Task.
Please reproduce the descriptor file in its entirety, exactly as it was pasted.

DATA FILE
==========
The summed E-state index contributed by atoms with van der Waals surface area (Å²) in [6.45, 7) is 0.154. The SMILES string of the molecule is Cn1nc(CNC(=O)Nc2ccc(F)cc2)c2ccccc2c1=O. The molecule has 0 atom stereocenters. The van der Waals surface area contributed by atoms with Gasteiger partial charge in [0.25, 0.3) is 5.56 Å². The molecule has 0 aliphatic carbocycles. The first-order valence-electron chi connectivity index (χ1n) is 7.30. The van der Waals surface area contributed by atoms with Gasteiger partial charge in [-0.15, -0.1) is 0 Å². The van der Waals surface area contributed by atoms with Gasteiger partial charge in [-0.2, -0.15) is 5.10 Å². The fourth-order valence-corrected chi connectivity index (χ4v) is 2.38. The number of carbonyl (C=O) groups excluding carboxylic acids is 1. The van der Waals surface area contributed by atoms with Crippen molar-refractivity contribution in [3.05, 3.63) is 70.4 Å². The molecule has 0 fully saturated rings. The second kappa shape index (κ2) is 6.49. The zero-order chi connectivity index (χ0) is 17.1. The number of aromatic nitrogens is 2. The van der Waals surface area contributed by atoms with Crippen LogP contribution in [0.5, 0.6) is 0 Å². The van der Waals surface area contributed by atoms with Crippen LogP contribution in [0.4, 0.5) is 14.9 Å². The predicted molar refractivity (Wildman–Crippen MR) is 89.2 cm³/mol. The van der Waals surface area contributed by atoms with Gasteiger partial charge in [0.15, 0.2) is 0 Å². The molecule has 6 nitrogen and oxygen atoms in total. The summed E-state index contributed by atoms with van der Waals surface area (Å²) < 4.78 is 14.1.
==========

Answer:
The summed E-state index contributed by atoms with van der Waals surface area (Å²) in [6.45, 7) is 0.154. The SMILES string of the molecule is Cn1nc(CNC(=O)Nc2ccc(F)cc2)c2ccccc2c1=O. The molecule has 0 atom stereocenters. The van der Waals surface area contributed by atoms with Gasteiger partial charge in [0.25, 0.3) is 5.56 Å². The molecule has 0 aliphatic carbocycles. The first-order valence-electron chi connectivity index (χ1n) is 7.30. The van der Waals surface area contributed by atoms with Gasteiger partial charge in [-0.15, -0.1) is 0 Å². The van der Waals surface area contributed by atoms with Gasteiger partial charge in [-0.2, -0.15) is 5.10 Å². The fourth-order valence-corrected chi connectivity index (χ4v) is 2.38. The number of carbonyl (C=O) groups excluding carboxylic acids is 1. The van der Waals surface area contributed by atoms with Crippen molar-refractivity contribution in [3.05, 3.63) is 70.4 Å². The molecule has 0 fully saturated rings. The second kappa shape index (κ2) is 6.49. The zero-order chi connectivity index (χ0) is 17.1. The number of aromatic nitrogens is 2. The van der Waals surface area contributed by atoms with Crippen LogP contribution in [0.5, 0.6) is 0 Å². The van der Waals surface area contributed by atoms with Crippen LogP contribution in [0.4, 0.5) is 14.9 Å². The predicted molar refractivity (Wildman–Crippen MR) is 89.2 cm³/mol. The van der Waals surface area contributed by atoms with Gasteiger partial charge in [0.15, 0.2) is 0 Å². The molecule has 6 nitrogen and oxygen atoms in total. The summed E-state index contributed by atoms with van der Waals surface area (Å²) < 4.78 is 14.1.